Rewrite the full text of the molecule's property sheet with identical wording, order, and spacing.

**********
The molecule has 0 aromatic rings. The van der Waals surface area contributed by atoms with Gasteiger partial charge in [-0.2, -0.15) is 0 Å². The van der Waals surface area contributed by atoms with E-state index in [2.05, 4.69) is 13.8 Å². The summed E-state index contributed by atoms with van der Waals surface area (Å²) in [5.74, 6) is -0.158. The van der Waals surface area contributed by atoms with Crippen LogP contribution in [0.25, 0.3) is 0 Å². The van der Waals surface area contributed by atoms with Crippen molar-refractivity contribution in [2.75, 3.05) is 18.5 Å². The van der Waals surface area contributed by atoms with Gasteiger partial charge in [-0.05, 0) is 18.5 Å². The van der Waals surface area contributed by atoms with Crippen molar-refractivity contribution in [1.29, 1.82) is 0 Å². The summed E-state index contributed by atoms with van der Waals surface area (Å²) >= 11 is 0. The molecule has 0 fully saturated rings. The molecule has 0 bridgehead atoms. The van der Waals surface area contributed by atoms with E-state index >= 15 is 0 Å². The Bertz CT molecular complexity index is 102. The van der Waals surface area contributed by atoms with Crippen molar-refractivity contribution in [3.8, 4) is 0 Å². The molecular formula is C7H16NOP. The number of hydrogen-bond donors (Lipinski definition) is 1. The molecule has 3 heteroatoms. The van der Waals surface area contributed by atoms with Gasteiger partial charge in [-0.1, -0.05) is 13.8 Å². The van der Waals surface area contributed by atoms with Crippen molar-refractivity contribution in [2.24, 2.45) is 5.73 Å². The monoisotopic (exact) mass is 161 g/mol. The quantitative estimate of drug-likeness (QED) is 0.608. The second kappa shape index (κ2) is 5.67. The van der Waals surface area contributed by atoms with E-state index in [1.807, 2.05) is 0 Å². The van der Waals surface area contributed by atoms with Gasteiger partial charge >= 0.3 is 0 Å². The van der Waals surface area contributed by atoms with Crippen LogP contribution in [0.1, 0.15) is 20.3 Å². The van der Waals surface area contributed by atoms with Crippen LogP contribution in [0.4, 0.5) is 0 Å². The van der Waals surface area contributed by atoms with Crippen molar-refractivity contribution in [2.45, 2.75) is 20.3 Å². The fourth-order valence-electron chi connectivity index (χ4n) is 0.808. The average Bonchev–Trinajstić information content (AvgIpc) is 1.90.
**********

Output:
The molecule has 0 aromatic rings. The van der Waals surface area contributed by atoms with Gasteiger partial charge in [-0.2, -0.15) is 0 Å². The van der Waals surface area contributed by atoms with E-state index in [2.05, 4.69) is 13.8 Å². The summed E-state index contributed by atoms with van der Waals surface area (Å²) in [5.74, 6) is -0.158. The van der Waals surface area contributed by atoms with Crippen LogP contribution in [0.25, 0.3) is 0 Å². The van der Waals surface area contributed by atoms with Crippen molar-refractivity contribution in [2.75, 3.05) is 18.5 Å². The van der Waals surface area contributed by atoms with Gasteiger partial charge in [-0.05, 0) is 18.5 Å². The van der Waals surface area contributed by atoms with Crippen molar-refractivity contribution in [1.29, 1.82) is 0 Å². The summed E-state index contributed by atoms with van der Waals surface area (Å²) >= 11 is 0. The molecule has 0 fully saturated rings. The molecule has 0 bridgehead atoms. The van der Waals surface area contributed by atoms with E-state index >= 15 is 0 Å². The Bertz CT molecular complexity index is 102. The van der Waals surface area contributed by atoms with Crippen molar-refractivity contribution in [3.8, 4) is 0 Å². The molecular formula is C7H16NOP. The number of hydrogen-bond donors (Lipinski definition) is 1. The molecule has 3 heteroatoms. The van der Waals surface area contributed by atoms with Gasteiger partial charge in [-0.1, -0.05) is 13.8 Å². The van der Waals surface area contributed by atoms with Crippen molar-refractivity contribution in [2.24, 2.45) is 5.73 Å². The monoisotopic (exact) mass is 161 g/mol. The quantitative estimate of drug-likeness (QED) is 0.608. The second kappa shape index (κ2) is 5.67. The van der Waals surface area contributed by atoms with E-state index in [1.807, 2.05) is 0 Å². The van der Waals surface area contributed by atoms with Gasteiger partial charge >= 0.3 is 0 Å². The van der Waals surface area contributed by atoms with Crippen LogP contribution in [0.1, 0.15) is 20.3 Å². The van der Waals surface area contributed by atoms with Crippen LogP contribution in [0.4, 0.5) is 0 Å². The van der Waals surface area contributed by atoms with Crippen molar-refractivity contribution in [2.45, 2.75) is 20.3 Å². The fourth-order valence-electron chi connectivity index (χ4n) is 0.808. The average Bonchev–Trinajstić information content (AvgIpc) is 1.90.